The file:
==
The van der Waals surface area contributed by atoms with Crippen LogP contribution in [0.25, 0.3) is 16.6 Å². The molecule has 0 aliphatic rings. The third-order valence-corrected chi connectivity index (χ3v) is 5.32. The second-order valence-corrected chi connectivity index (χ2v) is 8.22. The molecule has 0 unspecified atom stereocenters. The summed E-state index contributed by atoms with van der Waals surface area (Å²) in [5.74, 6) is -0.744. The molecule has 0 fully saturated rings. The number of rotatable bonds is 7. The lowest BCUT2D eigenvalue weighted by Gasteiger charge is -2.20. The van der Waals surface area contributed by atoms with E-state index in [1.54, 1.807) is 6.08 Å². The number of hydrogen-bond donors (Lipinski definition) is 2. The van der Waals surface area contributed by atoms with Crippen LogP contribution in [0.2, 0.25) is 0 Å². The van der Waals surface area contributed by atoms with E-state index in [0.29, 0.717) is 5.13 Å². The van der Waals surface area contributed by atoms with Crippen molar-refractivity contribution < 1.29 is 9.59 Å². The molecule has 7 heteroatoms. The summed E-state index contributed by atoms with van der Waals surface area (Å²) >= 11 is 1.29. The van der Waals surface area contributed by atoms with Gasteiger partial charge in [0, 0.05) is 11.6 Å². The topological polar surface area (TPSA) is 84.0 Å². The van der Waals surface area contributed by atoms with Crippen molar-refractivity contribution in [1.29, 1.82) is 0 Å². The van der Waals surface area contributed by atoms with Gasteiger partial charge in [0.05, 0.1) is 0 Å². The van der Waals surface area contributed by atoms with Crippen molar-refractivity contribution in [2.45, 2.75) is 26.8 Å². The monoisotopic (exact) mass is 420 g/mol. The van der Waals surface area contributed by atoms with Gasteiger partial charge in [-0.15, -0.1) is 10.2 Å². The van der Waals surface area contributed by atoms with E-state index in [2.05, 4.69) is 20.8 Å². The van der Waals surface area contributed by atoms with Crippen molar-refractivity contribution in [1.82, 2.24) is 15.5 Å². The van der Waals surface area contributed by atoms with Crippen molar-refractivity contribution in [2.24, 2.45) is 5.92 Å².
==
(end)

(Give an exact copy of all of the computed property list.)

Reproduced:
The van der Waals surface area contributed by atoms with Crippen LogP contribution in [0.25, 0.3) is 16.6 Å². The molecule has 0 aliphatic rings. The third-order valence-corrected chi connectivity index (χ3v) is 5.32. The second-order valence-corrected chi connectivity index (χ2v) is 8.22. The molecule has 0 unspecified atom stereocenters. The summed E-state index contributed by atoms with van der Waals surface area (Å²) in [5.74, 6) is -0.744. The molecule has 0 fully saturated rings. The number of rotatable bonds is 7. The lowest BCUT2D eigenvalue weighted by Gasteiger charge is -2.20. The van der Waals surface area contributed by atoms with E-state index in [1.54, 1.807) is 6.08 Å². The number of hydrogen-bond donors (Lipinski definition) is 2. The van der Waals surface area contributed by atoms with Crippen LogP contribution in [0.2, 0.25) is 0 Å². The van der Waals surface area contributed by atoms with E-state index in [0.29, 0.717) is 5.13 Å². The van der Waals surface area contributed by atoms with Crippen molar-refractivity contribution < 1.29 is 9.59 Å². The molecule has 7 heteroatoms. The summed E-state index contributed by atoms with van der Waals surface area (Å²) >= 11 is 1.29. The van der Waals surface area contributed by atoms with Gasteiger partial charge in [0, 0.05) is 11.6 Å². The topological polar surface area (TPSA) is 84.0 Å². The van der Waals surface area contributed by atoms with Crippen molar-refractivity contribution in [1.29, 1.82) is 0 Å². The van der Waals surface area contributed by atoms with Gasteiger partial charge in [0.05, 0.1) is 0 Å². The van der Waals surface area contributed by atoms with Crippen molar-refractivity contribution in [2.45, 2.75) is 26.8 Å². The monoisotopic (exact) mass is 420 g/mol. The van der Waals surface area contributed by atoms with Gasteiger partial charge in [-0.15, -0.1) is 10.2 Å². The van der Waals surface area contributed by atoms with E-state index in [2.05, 4.69) is 20.8 Å². The van der Waals surface area contributed by atoms with Crippen molar-refractivity contribution in [1.82, 2.24) is 15.5 Å². The van der Waals surface area contributed by atoms with Crippen molar-refractivity contribution in [2.24, 2.45) is 5.92 Å².